Pench Tiger Reserve is 188 km (3 hours 21 minutes without traffic) from Dr. Babasaheb Ambedkar International Airport in Nagpur. It is in Seoni, Madhya Pradesh and is named after the Pench River which flows through the park. It is one of the most popular national parks in India. The photo below showsthe Turiya gate through which we entered the park.
It was established as a wildlife sanctuary in 1977 and raised to the status of national park in 1983. Confirmation as a tiger reserve came in 1992.
Open jeeps are used in the safaris. A forest guide accompanies each group of visitors who are not permitted to get down from the jeeps while on the safari. The tracks within the park are of mud. Probably because the tracks are not motorable in rainy season, the park remains closed from July to September. The park used to conduct elephant safaris but they have discontinued the safaris.
Animals in Pench National Park
We could see herds of deer in the forest. Other animals include bison, wild boar, sloth bear, wild dog, hyena, langur, porcupine, jackal, fox etc. There are reportedly about 40 tigers in the park. But we did not see any of them on the safari.
Trees in he Park
The park has large areas of teak forest. Thickets of bamboos were everywhere.. Evergreen trees like mango and Jamun give shade. Another notable tree is the mahua. The tribals use its flowers to brew liquor. The rolling meadows of grass and grassy plateau are nice to see.
There are ten villages in the national park. One is inside the park (Fulzari) and nine on the outskirts.
The temperatures range from 4*C in December to a scorching 42*C in May. We visited the place in March, but it was pleasantly cool in the morning.
Pench forest was the setting for Rudyard Kipling’s Jungle Book. BBC Wildlife Specials had picturised a programme in Pench Tiger Reserve. The three-episode programme is called Tiger: Spy in the Jungle and the narrator was Sir David Attenborough. The programme was broadcast for the first time in April 2008.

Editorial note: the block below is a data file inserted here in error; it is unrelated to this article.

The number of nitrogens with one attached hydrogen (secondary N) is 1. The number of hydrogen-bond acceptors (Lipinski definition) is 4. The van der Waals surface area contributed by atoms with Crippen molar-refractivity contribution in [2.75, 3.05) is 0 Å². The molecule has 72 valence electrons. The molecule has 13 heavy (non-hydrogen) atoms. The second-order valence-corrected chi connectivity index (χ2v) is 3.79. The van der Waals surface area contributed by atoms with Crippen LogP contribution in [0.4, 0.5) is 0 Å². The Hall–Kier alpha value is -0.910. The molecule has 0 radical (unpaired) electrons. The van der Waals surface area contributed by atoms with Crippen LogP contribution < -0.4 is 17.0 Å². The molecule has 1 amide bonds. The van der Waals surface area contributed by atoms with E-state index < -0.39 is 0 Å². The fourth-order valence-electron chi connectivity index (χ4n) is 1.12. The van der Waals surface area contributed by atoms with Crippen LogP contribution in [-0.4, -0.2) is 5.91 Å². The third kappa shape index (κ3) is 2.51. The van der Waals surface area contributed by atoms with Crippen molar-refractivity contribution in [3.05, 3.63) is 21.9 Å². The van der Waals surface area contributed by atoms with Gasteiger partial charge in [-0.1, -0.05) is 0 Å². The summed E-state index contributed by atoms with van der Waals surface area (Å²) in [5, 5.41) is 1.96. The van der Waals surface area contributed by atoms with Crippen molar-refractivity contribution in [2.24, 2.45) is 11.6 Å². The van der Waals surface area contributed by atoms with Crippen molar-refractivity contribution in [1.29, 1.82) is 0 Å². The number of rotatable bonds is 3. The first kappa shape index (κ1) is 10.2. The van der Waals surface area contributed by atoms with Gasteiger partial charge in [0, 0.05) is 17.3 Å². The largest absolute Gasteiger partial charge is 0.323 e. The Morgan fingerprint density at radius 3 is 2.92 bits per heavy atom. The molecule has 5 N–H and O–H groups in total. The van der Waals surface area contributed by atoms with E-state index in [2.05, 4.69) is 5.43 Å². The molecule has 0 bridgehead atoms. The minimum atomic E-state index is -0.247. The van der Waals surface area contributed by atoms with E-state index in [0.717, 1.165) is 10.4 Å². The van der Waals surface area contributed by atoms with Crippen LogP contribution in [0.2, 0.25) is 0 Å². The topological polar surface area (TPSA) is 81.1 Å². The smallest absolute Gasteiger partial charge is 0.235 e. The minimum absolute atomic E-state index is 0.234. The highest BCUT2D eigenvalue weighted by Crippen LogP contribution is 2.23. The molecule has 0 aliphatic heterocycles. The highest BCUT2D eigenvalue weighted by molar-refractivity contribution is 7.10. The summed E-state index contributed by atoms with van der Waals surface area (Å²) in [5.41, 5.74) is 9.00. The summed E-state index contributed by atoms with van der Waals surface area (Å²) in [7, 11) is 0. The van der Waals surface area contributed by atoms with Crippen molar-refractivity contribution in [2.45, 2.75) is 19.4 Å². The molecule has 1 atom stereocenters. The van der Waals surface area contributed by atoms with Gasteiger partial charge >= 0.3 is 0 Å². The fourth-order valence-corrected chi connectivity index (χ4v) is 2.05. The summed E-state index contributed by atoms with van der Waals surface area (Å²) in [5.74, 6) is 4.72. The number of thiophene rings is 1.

There are over 285 species of resident and migratory birds including Osprey, Malabar Pied Hornbill, Indian Pitta, Grey-headed Fishing Eagle, White-eyed Buzzard, vulture etc. Visitors can easily sight Kingfisher, babbler and peacocks. In the winter, the park attracts thousands of migratory waterfowl. Among them are Pochards, Barheaded Geese, Coots and Brahmini Ducks.
Pench is not an evergreen forest. The trees shed their leaves in summer and that increase your chance of sighting a tiger.
Summer safaris in summer can be sweltering. It will be advisable to carry hats and sunscreen lotions. Take sips of water at frequent intervals. Wear loose cotton clothes to avoid excess perspiration and rashes.
You will find many photo opportunities in the forest. A zoom lens will come in useful for photographing wild animals and birds.
Pench is famous for Collarwali who was the first tigress with with a radio collar. She has given birth to 22 cubs in six litters since 2008. Her offsprings have raised the population of big cats in the tiger reserve.
Weekends tend to bring in revellers from Nagpur. So it may be best to avoid weekends if possible.